Wayne Wang sets sights on Singapore
'Joy Luck Club' director says city-state is ready for moreSINGAPORE -- Chinese-American director Wayne Wang is talking to Singapore financiers, directors and film industry authorities about making movies in the Southeast Asian city-state.
Lauded both for his art house efforts such as "Smoke" and for his mainstream movies such as "Maid in Manhattan" and "The Joy Luck Club," Wang spoke to The Hollywood Reporter Wednesday on the eve of an Oct. 9-15 retrospective of his work at Singapore's Golden Village cinemas.
Wang's two most recent films, "A Thousand Years of Good Prayers" and "The Princess of Nebraska," will open here on Oct. 16.
For a long time, Singapore was not on Wang's filmmaking radar because he long thought that films and television produced here were "rather boring."
"They were always very middle of the road. But lately I have seen more interesting things coming out of Singapore," he said.
Now, Wang, who was born in Hong Kong, says he has several scripts that could "easily be adapted to Singapore" and be ready by spring.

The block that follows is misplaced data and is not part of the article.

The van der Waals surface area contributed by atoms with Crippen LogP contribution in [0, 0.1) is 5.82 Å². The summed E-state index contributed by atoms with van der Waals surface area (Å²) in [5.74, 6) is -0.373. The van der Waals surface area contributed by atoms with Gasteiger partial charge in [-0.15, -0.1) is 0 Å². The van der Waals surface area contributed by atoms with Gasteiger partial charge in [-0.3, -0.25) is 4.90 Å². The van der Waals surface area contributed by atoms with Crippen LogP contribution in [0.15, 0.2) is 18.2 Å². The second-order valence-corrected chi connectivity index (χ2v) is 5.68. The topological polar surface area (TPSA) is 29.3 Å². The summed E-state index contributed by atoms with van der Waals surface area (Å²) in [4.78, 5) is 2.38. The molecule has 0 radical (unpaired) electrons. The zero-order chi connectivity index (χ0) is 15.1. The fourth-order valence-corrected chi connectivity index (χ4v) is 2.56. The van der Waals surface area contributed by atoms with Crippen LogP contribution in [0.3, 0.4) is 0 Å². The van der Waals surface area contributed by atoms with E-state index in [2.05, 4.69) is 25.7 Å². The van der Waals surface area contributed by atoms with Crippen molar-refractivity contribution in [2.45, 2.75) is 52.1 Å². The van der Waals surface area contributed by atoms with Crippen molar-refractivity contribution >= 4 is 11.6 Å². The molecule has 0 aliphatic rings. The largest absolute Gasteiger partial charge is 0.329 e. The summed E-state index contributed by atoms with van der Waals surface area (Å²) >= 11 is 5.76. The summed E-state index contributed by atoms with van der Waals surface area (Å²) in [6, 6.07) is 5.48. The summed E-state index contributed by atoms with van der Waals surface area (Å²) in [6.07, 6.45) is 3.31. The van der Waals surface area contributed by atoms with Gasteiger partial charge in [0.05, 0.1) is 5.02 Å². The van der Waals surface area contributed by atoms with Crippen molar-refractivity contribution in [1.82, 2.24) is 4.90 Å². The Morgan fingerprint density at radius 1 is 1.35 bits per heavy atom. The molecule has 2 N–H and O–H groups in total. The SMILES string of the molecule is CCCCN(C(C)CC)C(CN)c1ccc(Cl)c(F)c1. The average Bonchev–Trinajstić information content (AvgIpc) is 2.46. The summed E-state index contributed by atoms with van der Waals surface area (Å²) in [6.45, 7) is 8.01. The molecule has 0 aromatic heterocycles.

"I don't think anyone has really made a contemporary film about Singapore, so I'm very intrigued," said Wang, adding that the films' budgets could range from $1 million or less up to $10 million to $15 million for a mainstream movie with star casting.
Wang's latest project is based on Chinese novelist and filmmaker Guo Xiaolu's book, "A Concise Chinese English Dictionary for Lovers," about a young woman from China who goes to school in England and falls in love with an Englishman in his 40s.
"I'm interested in Zhang Ziyi and Jude Law for it. They would be a great couple," Wang said.
Wang also said he is exploring working with five or six young filmmakers in Singapore on lower budget films "that not only have the Singapore character but will also be accessible to the outside market."
"It's not just about me making a film here, but the idea of working with some of the really talented, interesting filmmakers I've met here," he said. "Eric (Khoo) and Royston (Tan) have done some, but there are more to be made. Singapore is ready."